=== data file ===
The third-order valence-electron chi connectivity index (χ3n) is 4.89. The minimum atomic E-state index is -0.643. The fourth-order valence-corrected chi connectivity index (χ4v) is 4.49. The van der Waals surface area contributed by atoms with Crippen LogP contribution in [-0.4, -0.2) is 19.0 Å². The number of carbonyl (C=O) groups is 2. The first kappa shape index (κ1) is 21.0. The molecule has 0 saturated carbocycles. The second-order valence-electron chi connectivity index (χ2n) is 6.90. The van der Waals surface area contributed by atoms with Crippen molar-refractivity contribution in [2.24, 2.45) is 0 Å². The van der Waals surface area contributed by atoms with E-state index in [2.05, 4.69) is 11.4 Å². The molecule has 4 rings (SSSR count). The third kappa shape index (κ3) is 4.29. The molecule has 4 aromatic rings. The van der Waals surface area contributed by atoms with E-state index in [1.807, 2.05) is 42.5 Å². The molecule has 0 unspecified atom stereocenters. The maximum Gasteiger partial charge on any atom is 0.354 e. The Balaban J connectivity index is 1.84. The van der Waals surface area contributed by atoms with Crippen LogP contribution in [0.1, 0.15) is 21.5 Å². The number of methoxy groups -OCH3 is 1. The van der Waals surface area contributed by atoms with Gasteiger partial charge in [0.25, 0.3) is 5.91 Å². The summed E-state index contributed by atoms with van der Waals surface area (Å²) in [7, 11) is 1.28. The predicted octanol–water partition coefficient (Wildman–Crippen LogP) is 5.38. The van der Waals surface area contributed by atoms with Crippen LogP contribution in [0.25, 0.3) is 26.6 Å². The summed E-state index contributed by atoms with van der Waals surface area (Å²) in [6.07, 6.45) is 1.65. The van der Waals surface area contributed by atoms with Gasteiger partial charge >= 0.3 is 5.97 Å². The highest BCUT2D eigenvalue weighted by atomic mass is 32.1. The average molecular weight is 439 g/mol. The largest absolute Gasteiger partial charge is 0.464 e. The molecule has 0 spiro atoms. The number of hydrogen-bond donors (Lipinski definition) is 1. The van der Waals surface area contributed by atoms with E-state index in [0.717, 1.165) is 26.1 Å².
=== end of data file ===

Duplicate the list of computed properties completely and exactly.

The third-order valence-electron chi connectivity index (χ3n) is 4.89. The minimum atomic E-state index is -0.643. The fourth-order valence-corrected chi connectivity index (χ4v) is 4.49. The van der Waals surface area contributed by atoms with Crippen LogP contribution in [-0.4, -0.2) is 19.0 Å². The number of carbonyl (C=O) groups is 2. The first kappa shape index (κ1) is 21.0. The molecule has 0 saturated carbocycles. The second-order valence-electron chi connectivity index (χ2n) is 6.90. The van der Waals surface area contributed by atoms with Crippen molar-refractivity contribution in [2.24, 2.45) is 0 Å². The van der Waals surface area contributed by atoms with E-state index in [2.05, 4.69) is 11.4 Å². The molecule has 4 rings (SSSR count). The third kappa shape index (κ3) is 4.29. The molecule has 4 aromatic rings. The van der Waals surface area contributed by atoms with E-state index in [1.807, 2.05) is 42.5 Å². The molecule has 0 unspecified atom stereocenters. The maximum Gasteiger partial charge on any atom is 0.354 e. The Balaban J connectivity index is 1.84. The van der Waals surface area contributed by atoms with Crippen LogP contribution in [0.1, 0.15) is 21.5 Å². The number of methoxy groups -OCH3 is 1. The van der Waals surface area contributed by atoms with Gasteiger partial charge in [0.25, 0.3) is 5.91 Å². The summed E-state index contributed by atoms with van der Waals surface area (Å²) in [7, 11) is 1.28. The predicted octanol–water partition coefficient (Wildman–Crippen LogP) is 5.38. The van der Waals surface area contributed by atoms with Crippen LogP contribution in [0.25, 0.3) is 26.6 Å². The summed E-state index contributed by atoms with van der Waals surface area (Å²) in [6.07, 6.45) is 1.65. The van der Waals surface area contributed by atoms with Gasteiger partial charge >= 0.3 is 5.97 Å². The highest BCUT2D eigenvalue weighted by atomic mass is 32.1. The average molecular weight is 439 g/mol. The largest absolute Gasteiger partial charge is 0.464 e. The molecule has 0 spiro atoms. The number of hydrogen-bond donors (Lipinski definition) is 1. The van der Waals surface area contributed by atoms with E-state index in [0.717, 1.165) is 26.1 Å².